Not so long ago, I was asked by a virtual stranger (in the context of being a stay-at-home mum), what I liked to do when I wasn’t ‘sitting around the house all day’. Annoyingly, my reaction was to laugh awkwardly (I have always been one of those people who thinks of smart or funny retorts long after uncomfortable conversations), and although I doubt any malicious intent was hidden in the young man’s question, I have to admit the remark did sting a little.
You see, since becoming a stay-at-home mum several years ago, I have found questions about what I ‘do’ a bit problematic to say the least, and I’ve come to dread being asked about my occupation at banking appointments, health care visits, and during those annoying sales calls. Being a stay-at-home mum or childcare provider doesn’t always seem to cut it in terms of estimating a person’s value, and even when I worked from home as a childminder for a few years I met the odd person who asked me if I ‘worked’ as well as being a mum and looking after other people’s children.
The situation gets worse when your kids are up and off to school, when people often seem a bit bemused when asking about what you’re doing these days and when you’re planning on getting back into the workplace. I’ve been called a ‘lady of leisure’ and referred to as ‘retired’, as I ramble on about how I support my self employed husband with his admin, chair my kids’ school PTA, do my blogging and writing projects and generally run around after my children and the dog while my husband works long hours and travels regularly. Amongst all this rambling there is no defined job title, just a jumbled mashup of tasks and the realisation that I’m trying to convince my listener that no, I’m definitely not lazy.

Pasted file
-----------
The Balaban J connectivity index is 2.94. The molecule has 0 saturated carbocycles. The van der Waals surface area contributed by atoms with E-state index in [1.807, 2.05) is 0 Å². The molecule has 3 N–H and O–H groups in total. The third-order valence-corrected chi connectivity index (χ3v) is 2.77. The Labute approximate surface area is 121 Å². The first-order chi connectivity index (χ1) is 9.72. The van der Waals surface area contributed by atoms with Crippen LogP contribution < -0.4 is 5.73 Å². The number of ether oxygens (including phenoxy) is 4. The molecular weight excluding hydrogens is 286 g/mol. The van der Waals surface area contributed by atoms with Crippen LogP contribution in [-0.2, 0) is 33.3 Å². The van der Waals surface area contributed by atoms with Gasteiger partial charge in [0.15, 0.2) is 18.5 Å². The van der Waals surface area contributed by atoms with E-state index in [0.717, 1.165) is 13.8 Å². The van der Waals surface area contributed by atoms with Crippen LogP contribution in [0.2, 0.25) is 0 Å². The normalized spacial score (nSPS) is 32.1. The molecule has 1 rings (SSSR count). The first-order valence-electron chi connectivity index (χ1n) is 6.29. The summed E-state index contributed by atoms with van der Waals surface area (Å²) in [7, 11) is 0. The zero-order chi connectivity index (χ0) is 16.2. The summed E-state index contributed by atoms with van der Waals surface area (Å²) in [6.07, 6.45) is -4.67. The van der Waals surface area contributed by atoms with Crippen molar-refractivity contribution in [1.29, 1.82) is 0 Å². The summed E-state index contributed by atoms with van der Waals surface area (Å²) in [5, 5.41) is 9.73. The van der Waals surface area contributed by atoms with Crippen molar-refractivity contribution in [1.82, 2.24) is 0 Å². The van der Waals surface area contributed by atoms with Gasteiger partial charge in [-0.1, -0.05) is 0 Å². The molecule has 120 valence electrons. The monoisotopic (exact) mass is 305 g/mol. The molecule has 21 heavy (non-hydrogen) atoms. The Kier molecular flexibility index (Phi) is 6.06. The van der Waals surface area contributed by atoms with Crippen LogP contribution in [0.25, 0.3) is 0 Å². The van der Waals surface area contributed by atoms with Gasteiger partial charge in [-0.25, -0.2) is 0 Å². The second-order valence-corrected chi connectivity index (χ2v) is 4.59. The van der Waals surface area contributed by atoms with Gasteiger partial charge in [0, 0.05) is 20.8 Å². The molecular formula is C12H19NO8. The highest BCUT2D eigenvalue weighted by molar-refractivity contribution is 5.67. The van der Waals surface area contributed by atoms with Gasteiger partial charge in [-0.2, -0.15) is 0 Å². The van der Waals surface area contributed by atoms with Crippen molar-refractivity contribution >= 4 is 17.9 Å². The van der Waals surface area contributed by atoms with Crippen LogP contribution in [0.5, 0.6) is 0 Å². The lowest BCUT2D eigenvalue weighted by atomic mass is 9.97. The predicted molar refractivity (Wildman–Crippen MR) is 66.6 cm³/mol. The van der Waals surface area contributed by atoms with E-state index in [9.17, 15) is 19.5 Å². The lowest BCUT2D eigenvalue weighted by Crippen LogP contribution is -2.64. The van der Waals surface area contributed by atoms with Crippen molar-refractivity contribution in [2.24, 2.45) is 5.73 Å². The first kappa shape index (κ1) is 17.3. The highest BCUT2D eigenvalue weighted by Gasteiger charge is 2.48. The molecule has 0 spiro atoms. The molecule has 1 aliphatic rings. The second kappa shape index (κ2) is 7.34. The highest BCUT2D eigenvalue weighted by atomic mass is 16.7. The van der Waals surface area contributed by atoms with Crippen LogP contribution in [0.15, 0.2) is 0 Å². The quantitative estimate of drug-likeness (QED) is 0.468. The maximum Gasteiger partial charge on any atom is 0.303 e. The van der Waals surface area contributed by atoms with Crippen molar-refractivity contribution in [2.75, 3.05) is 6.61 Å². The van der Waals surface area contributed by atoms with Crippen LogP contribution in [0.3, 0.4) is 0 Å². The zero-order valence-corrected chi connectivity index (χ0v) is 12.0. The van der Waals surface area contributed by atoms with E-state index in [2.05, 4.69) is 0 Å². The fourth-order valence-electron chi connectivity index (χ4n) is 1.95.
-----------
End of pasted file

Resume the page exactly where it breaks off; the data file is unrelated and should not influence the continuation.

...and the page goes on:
But really, why do I feel I have to? The truth is, I know very few people, stay-at-home mums or not, who don’t want to contribute something, be valuable and make a difference in their own and other people’s lives. Society might tell us we need a fancy job title to be respected, but in reality I’d prefer to make my judgements of a person based on what they are rather than what they say they do. I recently watched an interview with Barack Obama in which he discussed the guidance he offered his children on how to live their lives. His message to his daughters was simple: try to be useful, and be kind. If you can be these two things, then I think the rest will follow. And while there isn’t usually a box for going around being useful and kind on occupation choice lists; just knowing that you are trying to be both is heading in the right direction.
I found myself at another appointment recently where I got the dreaded ‘occupation’ question from a slightly older lady. Funnily enough my jumbled mashup didn’t appear on her list of standard choices and so once again I told her I fitted into the ‘stay-at-home mum’ or ‘homemaker’ category. This lady, who seemed like someone who was both useful and kind in everything she did, smiled at me and said ‘oh I think that’s just wonderful’.
And do you know what? She was absolutely right.